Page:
The winning photo for 2008 comes from 21-year-old Belgian photographer Alice Smeets, the youngest person ever to win the competition. The picture comes from a slum in Port au Prince called the "Cité Soleil," or "City of the Sun."

It is well worth viewing this photo as large as possible. To view all the top photos (all of which are challenging) you can click HERE.

Friday, December 12, 2008

Good news for Pestel!

Hi everyone,
I just got this great email from Sister Fidelis!! The local development group (KPA--you can read some more info about them here ) put together a grant application that got accepted. KPA is comprised of 2 or so members from each of 12 nearby villages. The villages are of varying sizes (200-3000+).

I am happy to announce that with the efforts of our development group, Christians Progress Together, we have procured a $17,500 grant to construct a modest clinic in Abriko to replace the smaller one that we are currently renting.
The money is being awarded through the Haitian government from the World Bank under the supervision of the Pan American Development Foundation. Our project was one of 14 chosen on Wednesday, the 10th, from a field of 42.
Our project received 50 of the 66 votes cast for 3 projects in our area. This, I believe, shows the confidence that people have in our work and capability, and also speaks to the need that we address.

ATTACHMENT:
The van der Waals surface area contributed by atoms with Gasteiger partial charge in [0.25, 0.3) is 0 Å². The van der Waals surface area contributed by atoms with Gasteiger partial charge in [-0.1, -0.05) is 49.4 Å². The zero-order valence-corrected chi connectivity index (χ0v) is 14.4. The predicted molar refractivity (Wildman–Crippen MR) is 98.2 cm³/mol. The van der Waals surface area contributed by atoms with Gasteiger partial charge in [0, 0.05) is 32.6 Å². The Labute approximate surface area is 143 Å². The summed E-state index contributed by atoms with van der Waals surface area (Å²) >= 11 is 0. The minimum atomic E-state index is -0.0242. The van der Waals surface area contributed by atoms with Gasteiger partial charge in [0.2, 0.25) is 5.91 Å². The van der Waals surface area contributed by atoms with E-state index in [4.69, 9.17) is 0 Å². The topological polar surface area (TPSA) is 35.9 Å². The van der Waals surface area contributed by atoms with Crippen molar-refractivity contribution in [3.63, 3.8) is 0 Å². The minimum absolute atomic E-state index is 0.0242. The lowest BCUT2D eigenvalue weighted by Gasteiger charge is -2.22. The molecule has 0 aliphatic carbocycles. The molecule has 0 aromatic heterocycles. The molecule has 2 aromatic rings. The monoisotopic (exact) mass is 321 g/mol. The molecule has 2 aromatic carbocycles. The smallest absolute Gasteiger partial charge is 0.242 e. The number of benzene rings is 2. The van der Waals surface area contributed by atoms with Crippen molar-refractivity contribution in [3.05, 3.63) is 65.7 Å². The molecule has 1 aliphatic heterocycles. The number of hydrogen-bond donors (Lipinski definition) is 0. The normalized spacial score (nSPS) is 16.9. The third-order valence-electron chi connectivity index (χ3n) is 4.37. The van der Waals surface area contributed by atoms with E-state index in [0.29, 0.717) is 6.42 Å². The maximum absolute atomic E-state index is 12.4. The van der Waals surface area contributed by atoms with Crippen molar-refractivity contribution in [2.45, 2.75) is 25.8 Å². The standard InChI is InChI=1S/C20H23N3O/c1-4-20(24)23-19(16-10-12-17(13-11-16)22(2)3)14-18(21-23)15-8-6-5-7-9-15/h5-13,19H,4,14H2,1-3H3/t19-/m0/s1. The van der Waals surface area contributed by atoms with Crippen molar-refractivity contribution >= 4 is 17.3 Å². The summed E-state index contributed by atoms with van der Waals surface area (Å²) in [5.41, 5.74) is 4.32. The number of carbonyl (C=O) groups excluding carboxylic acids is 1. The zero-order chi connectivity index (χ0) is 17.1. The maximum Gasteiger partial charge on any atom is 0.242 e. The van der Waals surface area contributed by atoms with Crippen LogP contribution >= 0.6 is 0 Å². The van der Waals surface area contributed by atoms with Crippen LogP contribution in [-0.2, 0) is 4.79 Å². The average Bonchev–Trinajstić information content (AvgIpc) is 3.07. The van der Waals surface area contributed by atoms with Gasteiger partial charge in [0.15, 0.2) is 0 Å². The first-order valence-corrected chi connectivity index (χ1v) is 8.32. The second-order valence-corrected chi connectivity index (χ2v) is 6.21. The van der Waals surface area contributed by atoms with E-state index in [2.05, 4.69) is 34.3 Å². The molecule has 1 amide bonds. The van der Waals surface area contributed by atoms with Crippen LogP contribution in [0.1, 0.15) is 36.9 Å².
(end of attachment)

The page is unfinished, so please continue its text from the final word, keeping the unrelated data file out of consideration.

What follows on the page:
I am very proud of our Service Team (executive committee) who did this entirely on their own. It also shows that the Haitians we work with are taking more and more leadership, and in this case initiative, in addressing the needs of their own people.

Please spread the good news. The best to you each always, Fidelis


What a wonderful Christmas gift for the people of Pestel (and Sister Fidelis)!!
Ben Fredrick

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Looking to give this season?

If you're wondering who to give to this season let me make a few suggestions for the benefit of those in Haiti:

Pestel, Haiti (via Sisters of Saint Francis)
This is where we are working and putting the bulk of our efforts. Your funds will help to support Sister Fidelis' tireless work to bring joy and health to these very poor villages in the mountains of Pestel. As with all of these places, your donations will go a long way!

HIS Home for Children
Truly, a stellar example of a well-run and deeply loving orphanage in PAP. Chris and Hal, the directors, are wonderful people with big big hearts. Their newsletters (which I'd suggest you sign up for!) are filled with hope but also some very moving and difficult-to-read stories of abandoned infants and children. Despite hardships these folks know how to rejoice in God's provision, and they are filled with confidence/faith. You should meet them sometime!

Hearts with Haiti